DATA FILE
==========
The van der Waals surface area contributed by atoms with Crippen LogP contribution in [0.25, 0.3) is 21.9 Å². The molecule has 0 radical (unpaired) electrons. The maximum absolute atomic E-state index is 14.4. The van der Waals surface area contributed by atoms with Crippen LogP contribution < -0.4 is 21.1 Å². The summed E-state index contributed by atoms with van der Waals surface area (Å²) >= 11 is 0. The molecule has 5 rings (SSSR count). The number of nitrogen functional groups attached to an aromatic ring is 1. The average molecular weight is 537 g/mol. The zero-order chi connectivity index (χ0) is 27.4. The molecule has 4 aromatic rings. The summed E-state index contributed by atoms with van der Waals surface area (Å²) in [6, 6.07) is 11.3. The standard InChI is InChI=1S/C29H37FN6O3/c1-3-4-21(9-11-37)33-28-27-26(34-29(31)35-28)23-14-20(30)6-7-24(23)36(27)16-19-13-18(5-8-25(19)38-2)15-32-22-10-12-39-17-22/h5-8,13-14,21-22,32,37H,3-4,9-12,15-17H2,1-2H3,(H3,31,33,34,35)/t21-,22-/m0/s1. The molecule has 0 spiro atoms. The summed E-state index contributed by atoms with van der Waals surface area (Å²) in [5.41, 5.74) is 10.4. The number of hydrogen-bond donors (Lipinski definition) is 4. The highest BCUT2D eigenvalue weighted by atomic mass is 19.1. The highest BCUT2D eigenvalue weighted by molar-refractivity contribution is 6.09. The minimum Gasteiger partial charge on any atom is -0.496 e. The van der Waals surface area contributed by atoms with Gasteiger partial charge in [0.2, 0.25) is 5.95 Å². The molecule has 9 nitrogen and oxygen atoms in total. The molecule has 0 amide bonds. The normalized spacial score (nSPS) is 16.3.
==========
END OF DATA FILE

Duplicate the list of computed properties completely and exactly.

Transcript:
The van der Waals surface area contributed by atoms with Crippen LogP contribution in [0.25, 0.3) is 21.9 Å². The molecule has 0 radical (unpaired) electrons. The maximum absolute atomic E-state index is 14.4. The van der Waals surface area contributed by atoms with Crippen LogP contribution < -0.4 is 21.1 Å². The summed E-state index contributed by atoms with van der Waals surface area (Å²) >= 11 is 0. The molecule has 5 rings (SSSR count). The number of nitrogen functional groups attached to an aromatic ring is 1. The average molecular weight is 537 g/mol. The zero-order chi connectivity index (χ0) is 27.4. The molecule has 4 aromatic rings. The summed E-state index contributed by atoms with van der Waals surface area (Å²) in [6, 6.07) is 11.3. The standard InChI is InChI=1S/C29H37FN6O3/c1-3-4-21(9-11-37)33-28-27-26(34-29(31)35-28)23-14-20(30)6-7-24(23)36(27)16-19-13-18(5-8-25(19)38-2)15-32-22-10-12-39-17-22/h5-8,13-14,21-22,32,37H,3-4,9-12,15-17H2,1-2H3,(H3,31,33,34,35)/t21-,22-/m0/s1. The molecule has 0 spiro atoms. The summed E-state index contributed by atoms with van der Waals surface area (Å²) in [5.41, 5.74) is 10.4. The number of hydrogen-bond donors (Lipinski definition) is 4. The highest BCUT2D eigenvalue weighted by atomic mass is 19.1. The highest BCUT2D eigenvalue weighted by molar-refractivity contribution is 6.09. The minimum Gasteiger partial charge on any atom is -0.496 e. The van der Waals surface area contributed by atoms with Gasteiger partial charge in [0.2, 0.25) is 5.95 Å². The molecule has 9 nitrogen and oxygen atoms in total. The molecule has 0 amide bonds. The normalized spacial score (nSPS) is 16.3.